French firm behind construction of Kigali golf course dragged to court

A Kigali based businessman is moving to sue a French firm, Gregori International, which is currently involved in the construction of the Kigali Golf Course.

Sources told The New Times that Franco Nkumba, is opening charges against the firm over a payment dispute following a disagreement related to business services rendered to the firm as their local representative.

The firm won the initial tender on December 31, 2018, to ‘design and build a new nine-hole golf course and upgrade the existing nine-hole course’.

However, months after the contract was issued, an addendum was made to the tender to build an 18-hole golf course as opposed to the 9-hole course previously planned.

After winning the bigger tender, the French firm attempted to sideline their local representative as a way of avoiding to part with a share of their revenue.

The New Times understands that the two parties entered into a contract in December 2018, with Nkumba being the construction company’s representative in Rwanda.

The terms of the contract included competing for the bid and if successful, Nkumba would conduct the negotiations and continue as the liaison between the construction company and Kigali Golf Club.

All went well until June 2019, when the French firm was awarded the bigger 18-hole contract.

What was a rosy relationship turned into a dispute stemming from the fact that Gregori International only made payments for the services up to winning the initial tender (9 hole course) in December 2018 despite Nkumba offering services during most of 2019.

According to documents seen by The New Times, Nkumba was involved in the various capacities including acting as the liaison between the firm and the client and attending negotiation meetings for the 18-hole course on behalf of the firm.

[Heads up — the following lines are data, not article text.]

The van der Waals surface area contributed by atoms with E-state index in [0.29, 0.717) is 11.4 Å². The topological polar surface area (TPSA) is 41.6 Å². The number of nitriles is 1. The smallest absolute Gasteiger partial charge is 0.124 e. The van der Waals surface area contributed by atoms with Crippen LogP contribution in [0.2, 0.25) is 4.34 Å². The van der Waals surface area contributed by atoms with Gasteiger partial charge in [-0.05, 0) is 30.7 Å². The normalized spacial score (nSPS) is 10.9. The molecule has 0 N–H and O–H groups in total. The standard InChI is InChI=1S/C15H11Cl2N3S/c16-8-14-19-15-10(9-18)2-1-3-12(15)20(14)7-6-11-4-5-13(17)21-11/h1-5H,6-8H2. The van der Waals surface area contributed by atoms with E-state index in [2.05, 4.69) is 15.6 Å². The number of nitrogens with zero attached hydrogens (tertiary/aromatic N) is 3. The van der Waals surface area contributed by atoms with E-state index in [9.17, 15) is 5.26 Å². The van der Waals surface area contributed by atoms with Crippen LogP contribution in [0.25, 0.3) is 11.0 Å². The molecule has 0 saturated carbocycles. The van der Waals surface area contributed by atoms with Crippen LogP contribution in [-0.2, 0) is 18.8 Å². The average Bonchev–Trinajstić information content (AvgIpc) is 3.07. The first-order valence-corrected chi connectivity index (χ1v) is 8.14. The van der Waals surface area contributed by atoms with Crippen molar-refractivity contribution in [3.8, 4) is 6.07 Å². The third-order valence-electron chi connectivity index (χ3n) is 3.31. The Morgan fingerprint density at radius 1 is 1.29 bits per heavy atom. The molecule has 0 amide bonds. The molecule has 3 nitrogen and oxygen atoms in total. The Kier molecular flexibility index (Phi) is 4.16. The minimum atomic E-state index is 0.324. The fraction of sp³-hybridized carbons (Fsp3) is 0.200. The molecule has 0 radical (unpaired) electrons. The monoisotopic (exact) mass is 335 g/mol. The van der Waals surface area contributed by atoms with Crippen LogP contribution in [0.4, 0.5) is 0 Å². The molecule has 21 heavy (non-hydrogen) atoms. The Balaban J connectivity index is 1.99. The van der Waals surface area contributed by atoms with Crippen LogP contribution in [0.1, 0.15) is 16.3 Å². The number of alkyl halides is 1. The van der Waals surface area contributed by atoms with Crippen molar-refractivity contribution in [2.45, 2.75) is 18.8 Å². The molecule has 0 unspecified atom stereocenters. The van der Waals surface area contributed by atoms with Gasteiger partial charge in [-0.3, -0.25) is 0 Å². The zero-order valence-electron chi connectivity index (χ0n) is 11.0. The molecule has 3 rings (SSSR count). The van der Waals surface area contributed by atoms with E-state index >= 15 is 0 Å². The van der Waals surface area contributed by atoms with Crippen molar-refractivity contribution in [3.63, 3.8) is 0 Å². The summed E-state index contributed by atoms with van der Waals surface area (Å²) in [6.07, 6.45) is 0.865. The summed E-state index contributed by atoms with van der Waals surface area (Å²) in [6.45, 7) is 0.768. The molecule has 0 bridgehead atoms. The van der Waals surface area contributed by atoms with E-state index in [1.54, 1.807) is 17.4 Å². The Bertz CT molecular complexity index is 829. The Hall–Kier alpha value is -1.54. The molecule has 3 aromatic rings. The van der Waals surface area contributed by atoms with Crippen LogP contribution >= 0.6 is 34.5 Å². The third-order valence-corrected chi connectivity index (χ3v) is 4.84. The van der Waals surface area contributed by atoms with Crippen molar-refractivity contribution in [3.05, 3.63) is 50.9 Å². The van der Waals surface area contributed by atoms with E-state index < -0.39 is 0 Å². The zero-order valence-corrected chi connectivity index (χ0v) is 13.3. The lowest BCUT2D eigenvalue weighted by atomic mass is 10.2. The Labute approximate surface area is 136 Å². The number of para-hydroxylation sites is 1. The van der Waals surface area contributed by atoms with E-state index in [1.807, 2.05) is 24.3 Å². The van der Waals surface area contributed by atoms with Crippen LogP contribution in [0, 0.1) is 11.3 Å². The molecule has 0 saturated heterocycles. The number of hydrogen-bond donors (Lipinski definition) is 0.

When reached for comment, Nkumba confirmed to this paper that indeed that he would be seeking legal redress on the issue as an out-of-court settlement had been futile.

According to Gregori International, Nkumba was not involved in the new June 2019 expanded deal and should therefore not benefit from the proceeds.

However, there are documents from the French firm indicating that Nkumba was indeed their representative in the revised larger contract.

An email from the CEO of Gregori International to other stakeholders involved with the redevelopment of the Golf Course, indicated that going forward, Nkumba would serve as the interface between Gregori International and the client – Kigali Golf Course.

The client is represented by a committee that includes different stakeholders such as Rwanda Social Security Board, Rwanda Housing Authority, Rwanda Development Board, and members of the Golf Club.

In an interview with Ange Mutesi, Gregori International’s new representative in Rwanda, the company does not owe Nkumba anything.

Mutesi said that as far as the firm is concerned, they have paid Nkumba as per the contract terms for the ‘Design and Build of the New 9 holes and repairing existing 9 holes of the Kigali Golf Course’.

Mutesi, who was in the company of the firm’s lawyer Athanase Rutabingwa, told The New Times that at no point did the firm issue Nkumba a new contract for the addendum and additional services.

She noted that there have been no amendments to the contract or issuance of a second contract which would warrant additional payments. 

Mutesi emphasised that the renegotiation of the new works expanding the course from 9 to 18 holes was handled solely by Gregori International staff and that Nkumba had no role and played no part.

Asked whether there were attempts to exploit a legal loophole within their terms of engagement, Mutesi said that it was not the case and their decision is guided by the contract.

The works on the course are scheduled for completion before June this year. And, the company has committed to deliver by the deadline, irrespective of the court case.

This will be a relief to stakeholders who were concerned that legal battles would delay the construction of the project.

According to legal experts, what the courts can do, is order the client to withhold some payments to the construction firm until the case is resolved.

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